Landscape Logo Landscape Logo

Do you feel distressed about securing a new legal job?

The summer evenings are busy for some yes, don’t look back and wish you had made a more concerted effort to find your new job and ultimately new life. Time is of the essence, and you / we need to make sure we strike early, with impact, and make well informed decisions for your future.

Landing a new legal job is at the top of the agenda for a lot of lawyers who are looking to further their career. The market is really beginning to hot up, you'll therefore be pleased to know you haven't missed the boat this year! Do not give up if it hasn't happened yet, your new job could be around the corner. Here are some considerations when embarking on your job search.

 

The Summer is here

For many people, making applications on those long evenings of sun would be a task too hard to bare. Make the most of the overall lack of eagerness to make applications and make a concerted effort to put yourself out there with a good recruiter. Firstly, you need to figure out where you sit in the market, what is your value? What can you add to a firm? Why? Realistically, the process of securing a new legal job will take you beyond the beginning of Autumn. Speaking to a good recruiter can streamline that process and take away a lot of the stress of long and laborious applications.

 

Do you know what you're looking for?

Not only will a potential employer law firm and your legal recruiter ask you this several times throughout the job-seeking process, but most importantly, the answer to this question becomes your driving force and your motivation for applying. Make sure you have a fresh perspective on your firm. Don’t just have a cursory glance at the firms practice areas. Perhaps look into their business response to Brexit, look at the new areas of practice the firm is moving into and how the firm’s culture is changing.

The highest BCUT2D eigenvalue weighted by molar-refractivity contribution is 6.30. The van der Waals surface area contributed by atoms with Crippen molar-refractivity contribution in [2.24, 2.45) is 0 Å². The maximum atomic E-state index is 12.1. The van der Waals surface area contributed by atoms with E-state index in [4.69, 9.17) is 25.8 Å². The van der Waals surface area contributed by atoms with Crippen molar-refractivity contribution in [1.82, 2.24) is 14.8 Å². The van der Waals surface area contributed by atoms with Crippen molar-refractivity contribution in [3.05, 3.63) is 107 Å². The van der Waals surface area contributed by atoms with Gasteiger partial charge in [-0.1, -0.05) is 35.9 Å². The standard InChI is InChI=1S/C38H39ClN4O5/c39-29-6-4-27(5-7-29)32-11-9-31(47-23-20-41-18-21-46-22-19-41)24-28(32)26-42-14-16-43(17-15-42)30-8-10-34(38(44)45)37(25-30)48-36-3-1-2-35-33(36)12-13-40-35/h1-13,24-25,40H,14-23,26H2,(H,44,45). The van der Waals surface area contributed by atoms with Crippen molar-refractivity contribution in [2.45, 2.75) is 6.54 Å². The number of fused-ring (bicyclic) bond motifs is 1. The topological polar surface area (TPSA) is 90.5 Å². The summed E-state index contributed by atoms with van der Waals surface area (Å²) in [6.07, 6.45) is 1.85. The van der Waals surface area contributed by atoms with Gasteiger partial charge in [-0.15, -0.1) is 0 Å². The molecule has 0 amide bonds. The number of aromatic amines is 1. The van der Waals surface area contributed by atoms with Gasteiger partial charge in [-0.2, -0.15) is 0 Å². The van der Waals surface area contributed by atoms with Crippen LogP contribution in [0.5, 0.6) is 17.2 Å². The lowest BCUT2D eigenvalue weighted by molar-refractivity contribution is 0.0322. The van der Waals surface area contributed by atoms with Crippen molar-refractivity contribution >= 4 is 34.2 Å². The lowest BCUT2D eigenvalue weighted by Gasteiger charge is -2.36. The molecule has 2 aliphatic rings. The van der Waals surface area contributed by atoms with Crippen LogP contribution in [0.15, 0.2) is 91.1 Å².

Don’t make the mistake of not being clear

If you start losing sight of your vision and motivations, the task of securing a job could soon turn out to be more complex and stressful than you had initially thought. Reality will always bite once you go to an interview, receive an offer and it's time to hand in your notice. Landing the job for you doesn’t happen overnight, make the little time you have count and make sure your intent to apply is well considered. It is as much your job to tell the recruiter your motivations as it is their job to tell you why their opportunities are right for you – it’s a two way street.

 

How to be more clear

Be clear on what you're looking for: is it a total change in direction? a different working environment? more money or a better work / life balance? This is important for focussing on the agenda at the beginning of the process. Making sure you're covering all the suitable roles and ensures the you and your legal recruiter start off on the right foot. With no focus things can get confusing and misleading - you might end up attending interviews that aren’t quite right for you if you’re being looked after by a recruiter who isn’t experienced enough to read between the lines.

Luckily, that wouldn’t be the case with us here at JMC, we always make sure we understand your motivations before working with you so that we are likely to get it right for you!

 

A good place to start, because you must start somewhere...

You need to update your CV, making sure it’s correct, concise and contains the right information for the role you're applying for. Omit irrelevant information and make it as factual as possible. Do a grammar and spell check and proofread it at least twice. Don’t be caught out at the first hurdle. List the most notable cases you have been working on (a common mistake) often people in the legal profession fall short of the mark by only listing their general responsibilities.

Fundamentally, confide in your recruiter – if you are open and honest with them, assuming they’re the right one to work with, they will return that level of mutual respect and ultimately place you in your dream job!

Max Gulliford